</ItemGroup>
Enter fullscreen mode Exit fullscreen mode

🔴IMPORTANT❗🔴: be sure to put this section in the right place otherwise it will result in a compile time error. Make sure that you paste this code outside of the others "ItemGroup" sections.

Creation of the Startup class

One of the most important thing we need to do is to build a class where we can resolve our dependencies at runtime (through the use of an IOC container) and provide the necessary configurations for our function. This place is called "Startup.cs".

Before adding this class u must add this package in "azure-function" proj (⚠️WARNING⚠️: be sure to be in this proj when issuing the following statement):

dotnet add package Microsoft.Azure.Functions.Extensions
Enter fullscreen mode Exit fullscreen mode

After this step, u can create the Startup.cs in "azure-function" proj:

using azure_function;
using Microsoft.Azure.Functions.Extensions.DependencyInjection;
using Microsoft.Extensions.DependencyInjection;
using azure_function_managers.services;

[assembly: FunctionsStartup(typeof(Startup))]
namespace azure_function
{
    public class Startup : FunctionsStartup
    {
        public override void Configure(IFunctionsHostBuilder builder)
        {
            builder.Services.AddScoped<IGreetingsService, GreetingsService>();
        }
    }
}

Enter fullscreen mode Exit fullscreen mode

As u can see in the configure method we registered our service with a lifetime of scoped. U can learn more about the service lifetime in .NET here.

🧐NOTE🧐: be sure to decorate the function with the attribute "FunctionsStartup". This is mandatory in order to take advantage of the DI in our function.

Keep it secret

Nowadays it's fundamental to keep your confidential data safe 🔐. To achieve this we brought the .Net User Secrets into the scene. To start using them u have to install a Nuget package. If u are not already there goes to "azure-function" proj through the CLI and issue this statement:

dotnet add package Microsoft.Extensions.Configuration.UserSecrets --version 3.1.16
Enter fullscreen mode Exit fullscreen mode

🤑BONUS🤑: in order to manage your User Secrets in a similar way to the one provided by Visual Studio, u must install this VSCode extension.

With this extension installed (and enabled) u can right click the "azure-function.proj" and select "Manage User Secrets". Complete the "secrets.json" with this info:

{
    "ApiKey": "ec47301e-f354-4a98-8796-174737964f2f"
}
Enter fullscreen mode Exit fullscreen mode

Our Azure Function is not going to use this feature automatically. We must tell to take it into consideration when defining the settings for the function. So open up the "Startup.cs" again and add the following method below the Configure one:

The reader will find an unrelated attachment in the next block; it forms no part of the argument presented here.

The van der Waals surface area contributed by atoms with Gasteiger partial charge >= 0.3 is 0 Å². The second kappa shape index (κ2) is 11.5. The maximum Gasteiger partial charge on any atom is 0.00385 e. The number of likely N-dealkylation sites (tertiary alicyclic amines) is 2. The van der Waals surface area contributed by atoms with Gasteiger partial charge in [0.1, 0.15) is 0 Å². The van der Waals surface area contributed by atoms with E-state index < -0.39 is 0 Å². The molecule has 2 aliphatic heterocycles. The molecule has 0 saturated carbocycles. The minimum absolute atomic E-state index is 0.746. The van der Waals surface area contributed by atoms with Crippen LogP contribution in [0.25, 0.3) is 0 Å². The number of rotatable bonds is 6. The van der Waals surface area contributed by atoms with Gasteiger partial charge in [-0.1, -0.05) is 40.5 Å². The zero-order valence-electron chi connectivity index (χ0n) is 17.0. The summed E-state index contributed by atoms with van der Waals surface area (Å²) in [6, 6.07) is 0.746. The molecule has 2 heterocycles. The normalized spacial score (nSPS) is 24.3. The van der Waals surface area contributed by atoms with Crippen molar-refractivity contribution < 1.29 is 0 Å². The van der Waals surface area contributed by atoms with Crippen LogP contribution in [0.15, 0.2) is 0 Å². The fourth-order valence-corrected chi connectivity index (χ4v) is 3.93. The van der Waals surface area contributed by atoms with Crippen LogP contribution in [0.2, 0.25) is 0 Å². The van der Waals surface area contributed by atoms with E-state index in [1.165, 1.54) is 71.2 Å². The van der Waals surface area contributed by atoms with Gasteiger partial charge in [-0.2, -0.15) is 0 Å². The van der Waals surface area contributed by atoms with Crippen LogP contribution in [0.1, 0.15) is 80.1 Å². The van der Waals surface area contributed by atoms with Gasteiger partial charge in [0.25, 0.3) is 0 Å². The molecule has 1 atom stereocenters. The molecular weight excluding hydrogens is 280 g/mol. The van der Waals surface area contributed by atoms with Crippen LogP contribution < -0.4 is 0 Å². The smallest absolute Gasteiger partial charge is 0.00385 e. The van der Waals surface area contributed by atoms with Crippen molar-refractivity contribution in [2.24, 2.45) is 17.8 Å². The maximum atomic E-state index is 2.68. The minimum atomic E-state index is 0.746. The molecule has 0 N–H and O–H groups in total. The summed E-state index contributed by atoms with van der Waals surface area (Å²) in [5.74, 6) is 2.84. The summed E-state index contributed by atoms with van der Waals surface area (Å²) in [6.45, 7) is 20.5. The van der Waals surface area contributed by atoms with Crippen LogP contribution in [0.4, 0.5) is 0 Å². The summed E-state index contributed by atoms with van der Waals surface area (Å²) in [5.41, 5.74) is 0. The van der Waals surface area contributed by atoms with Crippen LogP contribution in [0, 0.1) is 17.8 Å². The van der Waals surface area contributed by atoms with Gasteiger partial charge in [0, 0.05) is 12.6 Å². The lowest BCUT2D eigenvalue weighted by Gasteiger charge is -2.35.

public override void ConfigureAppConfiguration(IFunctionsConfigurationBuilder builder)
{
    var ctx = builder.GetContext();
    Configuration = new ConfigurationBuilder()
        .AddUserSecrets(assembly: Assembly.GetExecutingAssembly(), optional: true, reloadOnChange: true)
        .AddEnvironmentVariables()
        .Build();
}
Enter fullscreen mode Exit fullscreen mode

With this piece of code we're telling how to configure our function. When u type this code the compiler start to complain so u have to add these using statements at the top of the "Startup.cs":

using Microsoft.Extensions.Configuration;
using System.Reflection;
Enter fullscreen mode Exit fullscreen mode

The last thing u need to add is a property of type IConfiguration:

public IConfiguration Configuration { get; set; }
Enter fullscreen mode Exit fullscreen mode

Now your Startup.cs looks complete and ready to use in our battle ⚔.

TimerTriggerFunc.cs

The last file that we need to change is "TimerTriggerFunc.cs".

using System;
using azure_function_entities.models;
using azure_function_managers.services;
using Microsoft.Azure.WebJobs;
using Microsoft.Azure.WebJobs.Host;
using Microsoft.Extensions.Configuration;
using Microsoft.Extensions.Logging;

namespace azure_function
{
    public class TimerTriggerFunc
    {
        private readonly IGreetingsService _greetingsService;
        private readonly IConfiguration _configuration;

        public TimerTriggerFunc(IGreetingsService greetingsService, IConfiguration configuration)
        {
            _greetingsService = greetingsService;
            _configuration = configuration;
        }

        [FunctionName("TimerTriggerFunc")]
        public void Run([TimerTrigger("%TimerCron%")] TimerInfo myTimer, ILogger log)
        {
            log.LogInformation($"C# Timer trigger function executed at: {DateTime.Now}");
            var output = new Output(_greetingsService.SayHello("ivan"), _configuration.GetValue<string>("ApiKey"));
            log.LogInformation($"Message: {output.Message}");
            log.LogInformation($"ApiKey: {output.ApiKey}");
        }
    }
}
Enter fullscreen mode Exit fullscreen mode

With this last change we get rid of "static" keywords in order to make this class instantiable and add its constructor. Into its constructor we injected two dependencies:

  • IGreetingsService: is the service that we developed above and return a welcome message to us
  • IConfiguration: represents all of the configuration providers of a .NET Core application. U can deep dive this matter here

Check if mission succeeded 🕵🏻‍♀️

Now with all this in place u can try to run your Azure Function and check if it's working as expected. Press F5 and keep your fingers crossed 🤞🏻:

Extract interface

Et voilà! Your function is working as expected.

Another great success 🏆

CONGRATULATIONS! You're unstoppable! This is your second mission completed.

Through this mission u learned how to develop a more complex Azure Function by taking advantage of DI, User Secrets, other class library projs and so on. U make your Azure Function more reliable, customizable, reusable and even more performant. Now u are prepared to accomplish your final mission 🤴🏻.

This mission will be about migrating this Azure Function that use the "in-process" programming model to the "isolated-process". We will also change the target framework of all projs to net5.0 that is the current target framework out right now. This will be a huge change for us so be prepared because the best is yet to come 🌞.

I hope you enjoy this post and find it useful. If you have any questions or you want to spot me some errors I really appreciate it and I'll make my best to follow up. If you enjoy it and would like to sustain me consider giving a like and sharing on your favorite socials. If u want u can add me on your socials this makes me very very happy!

Stay safe and see you soon! 😎

Discussion (0)